How safe are your kids? Sure, you have talked with them about being responsible, acting appropriately, and avoiding any unnecessary risks, but have they heeded your advice? Are you confident that they always act in a manner that you would approve of, even if you are not around?
It probably depends on the ages of your children, but odds are that they make mistakes or lapses in judgment on at least an occasional basis. It is part of being young and learning about the world to test boundaries and see what happens if you break a rule or guideline, and while most of the time it may be harmless, some incidents can have tragic results.
Millions of people walk in and around Chicago every single year, and a large number of them are children. All of these pedestrians face some risks but harm seems to befall the young at a disproportionately large rate, leading many parents to wonder what they can do to make pedestrian safety an issue with their family members and keep their kids protected.
First, never underestimate how important it is to have conversations with your children related to safety. As soon as kids begin to walk, you can start teaching them the basics and continue teaching them as they age. Very young children should know that they cannot walk into a street or crosswalk by themselves and that they must wait for an adult to escort them while walking. As your children grow up, establish limited guidelines for them by allowing them to walk on sidewalks in their neighborhoods but preventing them from crossing busy streets. Finally, as your kids become teens, remind them that they are never old enough to ignore safety concerns and that they are still at risk for being involved in a pedestrian accident.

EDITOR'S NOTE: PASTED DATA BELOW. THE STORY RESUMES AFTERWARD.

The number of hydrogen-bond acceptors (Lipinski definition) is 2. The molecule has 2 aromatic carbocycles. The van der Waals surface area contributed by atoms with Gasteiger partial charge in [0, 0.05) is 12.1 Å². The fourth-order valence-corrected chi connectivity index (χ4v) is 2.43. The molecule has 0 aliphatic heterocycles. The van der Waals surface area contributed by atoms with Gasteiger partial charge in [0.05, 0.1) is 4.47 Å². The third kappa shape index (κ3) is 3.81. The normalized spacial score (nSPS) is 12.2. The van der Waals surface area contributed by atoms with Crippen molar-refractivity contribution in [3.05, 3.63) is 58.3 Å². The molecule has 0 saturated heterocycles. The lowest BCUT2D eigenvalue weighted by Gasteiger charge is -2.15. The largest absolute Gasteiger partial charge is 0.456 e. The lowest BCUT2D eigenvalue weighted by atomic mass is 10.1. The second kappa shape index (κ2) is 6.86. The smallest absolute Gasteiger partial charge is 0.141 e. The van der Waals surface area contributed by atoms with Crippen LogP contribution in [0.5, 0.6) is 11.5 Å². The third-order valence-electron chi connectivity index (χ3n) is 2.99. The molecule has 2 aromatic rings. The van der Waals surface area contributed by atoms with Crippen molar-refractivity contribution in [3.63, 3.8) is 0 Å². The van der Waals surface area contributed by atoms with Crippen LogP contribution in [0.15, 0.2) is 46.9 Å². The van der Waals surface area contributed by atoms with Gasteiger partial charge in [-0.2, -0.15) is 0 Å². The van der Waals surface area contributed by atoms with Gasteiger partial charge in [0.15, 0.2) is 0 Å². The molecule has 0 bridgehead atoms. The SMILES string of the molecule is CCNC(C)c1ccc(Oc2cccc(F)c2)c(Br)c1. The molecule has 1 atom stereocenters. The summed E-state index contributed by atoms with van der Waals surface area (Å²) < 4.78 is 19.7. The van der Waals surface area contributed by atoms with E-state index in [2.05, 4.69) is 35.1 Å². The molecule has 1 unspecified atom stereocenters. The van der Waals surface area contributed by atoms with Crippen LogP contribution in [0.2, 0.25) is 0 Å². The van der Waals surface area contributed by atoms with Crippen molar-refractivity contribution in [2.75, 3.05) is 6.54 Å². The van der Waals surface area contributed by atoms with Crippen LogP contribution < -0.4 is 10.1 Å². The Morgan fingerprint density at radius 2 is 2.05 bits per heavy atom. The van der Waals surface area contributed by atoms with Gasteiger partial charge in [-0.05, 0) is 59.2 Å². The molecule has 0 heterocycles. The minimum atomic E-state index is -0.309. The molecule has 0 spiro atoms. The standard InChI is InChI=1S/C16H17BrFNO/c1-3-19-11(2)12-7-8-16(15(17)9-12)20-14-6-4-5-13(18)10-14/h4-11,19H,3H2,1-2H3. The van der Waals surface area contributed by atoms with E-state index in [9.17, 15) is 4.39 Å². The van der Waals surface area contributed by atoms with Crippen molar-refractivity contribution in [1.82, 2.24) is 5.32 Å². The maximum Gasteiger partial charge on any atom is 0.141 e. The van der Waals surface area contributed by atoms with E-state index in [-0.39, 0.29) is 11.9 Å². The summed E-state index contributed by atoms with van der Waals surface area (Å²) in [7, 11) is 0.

The biggest threat to the safety of children who walk in Chicago continues to be errant drivers. Motorists who are traveling too fast for conditions, are distracted while driving, are under the influence of alcohol or drugs, or simply fail to pay attention all increase the odds that they will cause an injury to a minor or child who walks, including those who walk to and from school. In Illinois, the law gives pedestrians the right of way in many situations which means that vehicular traffic must yield to walkers; however, every week a crash takes place here that is caused by a driver who ignored the legal duty to yield and instead collided with a pedestrian.
If your child walks on occasion, remind her to only cross the street at marked pedestrian crosswalks and only when she has the right to do so. Teach him about pedestrian traffic control signals and make sure he understands that sometimes cars will not yield even if he has the right of way. If she walks during early mornings or nights, make sure she wears clothing with reflective patches and/or bright colors so that she is more noticeable to passersby and explain to her that it is never wise to play where cars park, like parking lots and garages.
Finally, remember that talking to your children just once about safety will never be adequate. Kids need to be reminded often of the proper way to act and a continuous dialog related to safety can help drive home your message. It is always better to prevent an accident when possible so if you have kids, talk to them today.
Prior Blog Entry:
Dangers of Truck Underride Accidents in Chicago, Chicago Personal Injury Lawyer Blog, published May 10, 2016.